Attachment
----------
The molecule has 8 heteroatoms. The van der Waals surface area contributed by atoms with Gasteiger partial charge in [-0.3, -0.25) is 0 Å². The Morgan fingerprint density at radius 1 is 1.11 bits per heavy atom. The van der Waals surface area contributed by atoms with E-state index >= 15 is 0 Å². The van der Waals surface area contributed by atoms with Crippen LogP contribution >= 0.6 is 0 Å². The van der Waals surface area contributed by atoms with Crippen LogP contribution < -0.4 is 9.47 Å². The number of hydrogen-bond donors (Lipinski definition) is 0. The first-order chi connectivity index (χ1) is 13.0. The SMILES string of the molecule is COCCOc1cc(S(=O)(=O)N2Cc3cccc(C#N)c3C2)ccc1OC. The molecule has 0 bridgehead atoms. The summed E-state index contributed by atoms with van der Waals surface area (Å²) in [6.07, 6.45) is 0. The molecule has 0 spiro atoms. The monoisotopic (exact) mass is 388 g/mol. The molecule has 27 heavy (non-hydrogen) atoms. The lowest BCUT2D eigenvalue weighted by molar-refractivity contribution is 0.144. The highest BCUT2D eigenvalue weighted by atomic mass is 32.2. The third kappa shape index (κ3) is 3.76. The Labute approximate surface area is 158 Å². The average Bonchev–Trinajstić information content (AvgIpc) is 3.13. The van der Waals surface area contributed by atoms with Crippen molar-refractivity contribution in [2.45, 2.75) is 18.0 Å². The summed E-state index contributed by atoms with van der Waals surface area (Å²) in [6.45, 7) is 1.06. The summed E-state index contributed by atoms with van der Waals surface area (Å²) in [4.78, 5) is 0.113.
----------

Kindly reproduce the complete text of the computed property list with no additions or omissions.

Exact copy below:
The molecule has 8 heteroatoms. The van der Waals surface area contributed by atoms with Gasteiger partial charge in [-0.3, -0.25) is 0 Å². The Morgan fingerprint density at radius 1 is 1.11 bits per heavy atom. The van der Waals surface area contributed by atoms with E-state index >= 15 is 0 Å². The van der Waals surface area contributed by atoms with Crippen LogP contribution >= 0.6 is 0 Å². The van der Waals surface area contributed by atoms with Crippen LogP contribution < -0.4 is 9.47 Å². The number of hydrogen-bond donors (Lipinski definition) is 0. The first-order chi connectivity index (χ1) is 13.0. The SMILES string of the molecule is COCCOc1cc(S(=O)(=O)N2Cc3cccc(C#N)c3C2)ccc1OC. The molecule has 0 bridgehead atoms. The summed E-state index contributed by atoms with van der Waals surface area (Å²) in [6.07, 6.45) is 0. The molecule has 0 spiro atoms. The monoisotopic (exact) mass is 388 g/mol. The molecule has 27 heavy (non-hydrogen) atoms. The lowest BCUT2D eigenvalue weighted by molar-refractivity contribution is 0.144. The highest BCUT2D eigenvalue weighted by atomic mass is 32.2. The third kappa shape index (κ3) is 3.76. The Labute approximate surface area is 158 Å². The average Bonchev–Trinajstić information content (AvgIpc) is 3.13. The van der Waals surface area contributed by atoms with Crippen molar-refractivity contribution in [2.45, 2.75) is 18.0 Å². The summed E-state index contributed by atoms with van der Waals surface area (Å²) in [6.45, 7) is 1.06. The summed E-state index contributed by atoms with van der Waals surface area (Å²) in [4.78, 5) is 0.113.